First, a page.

Third edition of the study Comparer Montréal

Blog CCMM - Third edition of the study Comparer Montréal

Since 2015, the Institut du Québec, in cooperation with the Chamber of Commerce of Metropolitan Montreal and Montréal International, has published the annual report Comparer Montréal. It is the result of a comparative analysis of Montréal and 14 other major North American cities conducted using a range of indicators grouped into five categories. The third edition of this report was released on May 22.

In it we learn that Montréal is in an excellent position in North America in terms of quality of life. However, to accelerate economic growth and reduce the wealth gap with other cities, Montréal needs to improve its performance in certain categories.

Here are the highlights of the study. The ranking in this edition reflects 2016 data.

Montréal: ranked second for quality of life

Québec’s economic driver continues to distinguish itself for quality of life. In fact, this is Montréal’s greatest strength. The city is in the lead for the best distribution of wealth in North America. In terms of income inequality, Montréal is ranked first, as it was last year. It also has the lowest crime rate, affordable housing and alternative means of transportation. In short, it offers residents a safe, quality environment.

However, Montréal still has major challenges to address to improve traffic. Although the situation is much more serious in other Canadian cities, Montréal remained in 10th place with respect to time wasted in traffic. The percentage of wasted time in traffic has increased, growing from 26% to 29% between 2015 and 2016.

The second major challenge in terms of quality of life is the percentage of the population living under the poverty line, which is still too high. Among the 15 North American cities, Montréal is in last place in this regard. However it is not the only Canadian city facing this challenge: Vancouver and Toronto were ranked 13th and 14th respectively in this sub-category.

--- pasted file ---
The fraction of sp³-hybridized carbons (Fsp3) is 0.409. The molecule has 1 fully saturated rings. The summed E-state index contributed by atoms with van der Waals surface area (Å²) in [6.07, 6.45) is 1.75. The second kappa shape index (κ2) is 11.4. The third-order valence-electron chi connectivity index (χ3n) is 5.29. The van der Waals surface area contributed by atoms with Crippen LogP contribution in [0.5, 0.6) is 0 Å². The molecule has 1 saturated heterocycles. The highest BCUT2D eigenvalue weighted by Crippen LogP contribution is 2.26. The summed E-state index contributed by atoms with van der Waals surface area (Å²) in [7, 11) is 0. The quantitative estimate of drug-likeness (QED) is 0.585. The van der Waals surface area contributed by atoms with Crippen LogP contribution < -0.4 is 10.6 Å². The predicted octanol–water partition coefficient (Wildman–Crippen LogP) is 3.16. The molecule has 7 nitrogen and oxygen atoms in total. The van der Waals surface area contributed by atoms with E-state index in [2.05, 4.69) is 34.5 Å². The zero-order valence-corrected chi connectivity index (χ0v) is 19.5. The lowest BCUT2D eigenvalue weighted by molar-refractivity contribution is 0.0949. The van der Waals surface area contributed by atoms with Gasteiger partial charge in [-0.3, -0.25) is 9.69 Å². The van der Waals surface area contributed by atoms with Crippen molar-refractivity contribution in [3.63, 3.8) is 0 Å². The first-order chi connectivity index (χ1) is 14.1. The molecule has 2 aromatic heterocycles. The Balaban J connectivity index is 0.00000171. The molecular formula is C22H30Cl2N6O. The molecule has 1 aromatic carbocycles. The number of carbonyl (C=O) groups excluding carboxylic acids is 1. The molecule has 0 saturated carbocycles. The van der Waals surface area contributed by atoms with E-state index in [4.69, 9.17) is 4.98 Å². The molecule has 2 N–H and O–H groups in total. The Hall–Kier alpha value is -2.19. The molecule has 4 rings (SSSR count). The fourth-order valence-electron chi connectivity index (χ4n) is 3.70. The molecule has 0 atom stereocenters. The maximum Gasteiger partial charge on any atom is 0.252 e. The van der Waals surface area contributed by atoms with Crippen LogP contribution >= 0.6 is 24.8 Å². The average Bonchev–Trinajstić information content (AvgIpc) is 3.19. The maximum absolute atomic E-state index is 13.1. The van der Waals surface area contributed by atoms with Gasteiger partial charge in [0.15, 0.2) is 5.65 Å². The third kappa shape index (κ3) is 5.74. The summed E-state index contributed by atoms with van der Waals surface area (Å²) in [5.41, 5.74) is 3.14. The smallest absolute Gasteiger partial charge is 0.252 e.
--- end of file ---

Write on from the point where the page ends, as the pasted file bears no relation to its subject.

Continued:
Strong power of attraction

Montréal ranks first with respect to factors of attractiveness, as is shown by low operating costs and tax benefits companies that invest here enjoy. 

With respect to fiscal competitiveness, Montréal remains in third place, despite a slight drop in its competitiveness index, which went from 55.6 to 57.4 out of 120 between 2014 and 2016. Montréal is still well positioned to attract corporate investment.

Maintaining the city’s tax competitiveness is a challenge we need to pay attention to, particularly with American tax reform.

Accelerate innovation

According to the report, Montréal has had “acceptable performance in innovation.” 

However, the city has to pick up the pace to improve its ranking in North America. There is good news on this front: the creation of the artificial intelligence super cluster will help foster innovation in Montréal in the coming years.

The access to human capital required for this innovative, growing industry remains a challenge. Montréal is making strides in the number of degrees in science, technology, engineering and math (STEM) awarded. However, other North American cities performed equally well on this front. As a result, Montréal’s position is not improving. The report indicates that the proportion of labour working in fields of the future is not growing. On the contrary: it has stagnated, and is even regressing. Between 2015 and 2016, it dropped from 4.9% to 4.8%.

The second challenge in terms of innovation is stagnation in the number of patents filed. As in 2015, Montréal ranked second to last in this area.

Continue to develop our human capital

Montréal’s position continues to improve with respect to the development of human capital. The city is making advances when it comes to attracting, retaining and integrating immigrants to the job market. 

However, it is important to bring down the school dropout rate, which remains high. Additionally, the proportion of people aged 25 to 64 with at least a bachelor’s degree is increasing very slowly. The city is still in second-to-last place in this area.

Despite solid performance in integrating immigrants to the workforce, Montréal has to do better to catch up on North American cities and improve its ranking.

Improve growth and economic activities

While the city is currently experiencing economic vitality, it still trails the pack compared with other major North American cities.

The city’s economy has momentum. But the economy is strong across North America in general.

With respect to economic growth, according to the report, the city moved from 15th to 13th place, ranked ahead of Saint-Louis and tied with Philadelphia. The economic boom the city has seen in the past two years is starting to be reflected in the indicators. With recent tax cuts and the pace of economic growth in 2017, Montréal performance could well do better in the next edition of the report.

>>  Download the Comparer Montréal report here

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